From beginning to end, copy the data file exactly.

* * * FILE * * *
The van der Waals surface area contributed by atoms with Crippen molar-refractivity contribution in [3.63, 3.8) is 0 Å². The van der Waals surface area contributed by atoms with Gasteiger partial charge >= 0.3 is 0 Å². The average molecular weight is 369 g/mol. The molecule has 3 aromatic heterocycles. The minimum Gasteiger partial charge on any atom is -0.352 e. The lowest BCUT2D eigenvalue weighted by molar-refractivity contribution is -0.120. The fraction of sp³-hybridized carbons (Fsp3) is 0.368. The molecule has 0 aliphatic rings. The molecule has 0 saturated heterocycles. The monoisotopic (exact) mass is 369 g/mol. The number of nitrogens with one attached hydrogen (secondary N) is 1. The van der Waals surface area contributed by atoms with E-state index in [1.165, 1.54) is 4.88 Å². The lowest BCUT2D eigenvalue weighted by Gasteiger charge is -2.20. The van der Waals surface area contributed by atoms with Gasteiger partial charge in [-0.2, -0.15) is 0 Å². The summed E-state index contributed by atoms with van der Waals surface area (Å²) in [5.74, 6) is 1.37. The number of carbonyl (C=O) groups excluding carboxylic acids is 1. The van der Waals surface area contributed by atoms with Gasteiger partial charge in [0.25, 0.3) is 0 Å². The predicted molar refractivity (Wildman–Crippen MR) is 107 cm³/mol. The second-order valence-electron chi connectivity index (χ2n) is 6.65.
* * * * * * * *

The van der Waals surface area contributed by atoms with Crippen molar-refractivity contribution in [3.63, 3.8) is 0 Å². The van der Waals surface area contributed by atoms with Gasteiger partial charge >= 0.3 is 0 Å². The average molecular weight is 369 g/mol. The molecule has 3 aromatic heterocycles. The minimum Gasteiger partial charge on any atom is -0.352 e. The lowest BCUT2D eigenvalue weighted by molar-refractivity contribution is -0.120. The fraction of sp³-hybridized carbons (Fsp3) is 0.368. The molecule has 0 aliphatic rings. The molecule has 0 saturated heterocycles. The monoisotopic (exact) mass is 369 g/mol. The number of nitrogens with one attached hydrogen (secondary N) is 1. The van der Waals surface area contributed by atoms with E-state index in [1.165, 1.54) is 4.88 Å². The lowest BCUT2D eigenvalue weighted by Gasteiger charge is -2.20. The van der Waals surface area contributed by atoms with Gasteiger partial charge in [-0.2, -0.15) is 0 Å². The summed E-state index contributed by atoms with van der Waals surface area (Å²) in [5.74, 6) is 1.37. The number of carbonyl (C=O) groups excluding carboxylic acids is 1. The van der Waals surface area contributed by atoms with Gasteiger partial charge in [0.25, 0.3) is 0 Å². The predicted molar refractivity (Wildman–Crippen MR) is 107 cm³/mol. The second-order valence-electron chi connectivity index (χ2n) is 6.65.